Proteins interact strongly with both synthetic and natural polyelectrolytes 21. Ample evidence exists for the binding of polyanions and polycations to proteins below and above their isoelectric points 21. It is know that calcium can activate sPLA2, as it is attracted by hydrophobic channel of the enzyme 3. sPLA2 belongs to a group of low-molecular-weight secretory enzymes that release phospholipids in early inflammation. sPLA2 catalyzes the hydrolysis of the sn-2 position of membrane glycerophospholipids to liberate arachidonic acid, a precursor of eicosanoids. Due to the molecular weight difference between sPLA2 and CaOH2, chromatography and ESI-MS can detect disturbances in the molecules; however, these techniques are unable to confirm interactions of the proteins. When SAX, which is a technique that does not separate the components, was used, it was possible to observe that MTA induced modifications on sPLA2 that were like those induced by calcium, which is a cofactor of sPLA2 and may trigger an uncontrolled inflammatory response. Although the chromatography and EMSI assays were performed using the CA as a control because it had a small molecular size, the column used for protein was not able to isolate this molecule, and the data were inconclusive. As the hypothesis was that the calcium present in the MTA was responsible for the enhancement of the immune response caused by its use, the SAX tests were performed, where calcium and protein were in solution and therefore the interaction could become apparent.

Per ESI-MS and SAX analysis, the molecular weight of the native sPLA2 protein was 30.1 kDa. Although the mass after MTA incubation was 27.7 kDa, the signal of ESI-MS was decreased, indicating modification in the protein structure. Moreover, other fragmentation peaks were identified (Fig. 2 - B) that were consistent with possible interactions of sPLA2 with MTA. The changing fragmentation identified by ESI-MS allowed components to be identified, which could approximate the results of inflammation of the MTA to the CaOH2. The decreased stability may facilitate the dimer-to-trimer transition.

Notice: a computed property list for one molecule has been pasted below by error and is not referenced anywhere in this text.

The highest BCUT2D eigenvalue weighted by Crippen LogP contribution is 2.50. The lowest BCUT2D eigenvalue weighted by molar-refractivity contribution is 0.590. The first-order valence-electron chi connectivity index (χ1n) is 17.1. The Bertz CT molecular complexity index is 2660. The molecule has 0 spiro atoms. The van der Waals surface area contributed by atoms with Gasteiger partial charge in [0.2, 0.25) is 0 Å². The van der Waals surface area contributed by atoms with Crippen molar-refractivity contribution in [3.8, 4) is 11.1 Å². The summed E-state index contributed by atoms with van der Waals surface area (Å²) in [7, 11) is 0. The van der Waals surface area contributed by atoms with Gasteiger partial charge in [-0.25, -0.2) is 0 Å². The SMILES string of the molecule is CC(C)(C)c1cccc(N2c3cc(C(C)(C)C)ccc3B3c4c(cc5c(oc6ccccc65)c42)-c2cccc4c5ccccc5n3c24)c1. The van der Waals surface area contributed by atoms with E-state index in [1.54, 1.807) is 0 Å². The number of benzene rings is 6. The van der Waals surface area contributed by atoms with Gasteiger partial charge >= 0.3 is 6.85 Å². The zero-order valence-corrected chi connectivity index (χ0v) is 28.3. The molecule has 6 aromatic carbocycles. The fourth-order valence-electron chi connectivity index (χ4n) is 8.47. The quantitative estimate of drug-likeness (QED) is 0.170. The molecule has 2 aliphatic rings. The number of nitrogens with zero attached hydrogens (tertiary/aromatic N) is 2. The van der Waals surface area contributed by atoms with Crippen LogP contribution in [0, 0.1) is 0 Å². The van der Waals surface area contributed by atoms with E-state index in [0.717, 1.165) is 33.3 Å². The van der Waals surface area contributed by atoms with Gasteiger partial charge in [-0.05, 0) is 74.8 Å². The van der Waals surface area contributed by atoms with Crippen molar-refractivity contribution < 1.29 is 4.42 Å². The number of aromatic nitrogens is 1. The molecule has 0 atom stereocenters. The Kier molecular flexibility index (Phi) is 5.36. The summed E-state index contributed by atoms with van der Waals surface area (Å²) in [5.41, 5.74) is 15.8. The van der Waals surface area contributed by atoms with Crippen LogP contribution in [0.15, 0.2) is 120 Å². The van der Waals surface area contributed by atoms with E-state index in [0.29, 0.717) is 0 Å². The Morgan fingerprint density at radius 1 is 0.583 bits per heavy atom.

The SAXS technique was used to demonstrate interactions between sPLA2 and calcium in solution, where the interactions are most clearly preserved (Fig. 3). MTA and CaOH2 interacted with sPLA2 in a similar fashion due to the presence of calcium. Increasing calcium levels in the cement have been suggested to be related to an increasing inflammatory response 22. The SAX results indicated that presence of calcium on the MTA destabilized the protein to another conformation (Fig. 4), leading to inflammation and may cause necrosis. SAX was also used to determine if the change on the properties of tensile deformation on biomaterials was due to the presence of lauric acid. Similarly, the excess of calcium could be the cause of the protein deformation, which consequently activated the sPLA2 23. Seminsotnov et al. 24 using SAXS technique showed conformational variation from dimer to trimer, which modified the enzimatic activity, as found in this research.

While MTA has proven to be an effective dental tool, its commercial use is relatively new. According to the patent of MTA (Kerr) 25, a high calcium concentration is used during MTA formulation: tricalcium silicate, dicalcium silicate and tricalcium aluminate. Tricalcium silicate hardens rapidly and is largely responsible for the early strength of Portland cement. Dicalcium silicate has a slower hydration reaction; it is mostly used to extend the bond strength beyond 1 week. Tricalcium aluminate hydrates rapidly and contributes to early MTA strength development 25. MTA also contains tetracalcium aluminoferrate, bismuth oxide (a radiopaque agent), and hydrated calcium sulfate (gypsum) 26. Its microstructure when hydrated consists of cubic and needle-like crystals. CaOH2 is the main reaction byproduct of MTA 27.

Although, it is well-know the importance of calcium on the dental remineralization process, our data suggested that excess of calcium might be involved in an increase of the inflammatory response. As there is no need for a great initial strength and a fast setting for pulp sealing materials, the tricalcium silicate may be substituted by dicalcium silicate from the MTA formulation decreasing calcium concentration and consequently reducing sPLA2 activation. Significant interactions between MTA and sPLA2 were showed. MTA induced modifications on sPLA2 that were like those induced by calcium. These findings will aid in our understanding of the mechanisms of action of MTA during the inflammatory process. Calcium was the MTA component that most amplified the inflammatory signal.


The authors wish to thank the National Laboratory of Synchrotron Light (LNLS - Brazil) for the use of their facility and equipment and to Brazilian division of the IADR (SBPqO), which partially supported this study through PRONAC award. The authors also thanks to Prof. Marcos Toyama for its support on the chromatography graphs.


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Recebido: 11 de Março de 2019; Aceito: 22 de Abril de 2019

Correspondence: Dr. Murilo Baena Lopes, Rua Marselha, 183, 86041-140 Londrina, PR, Brasil. Tel: +55- 43-3371-7820. e-mail: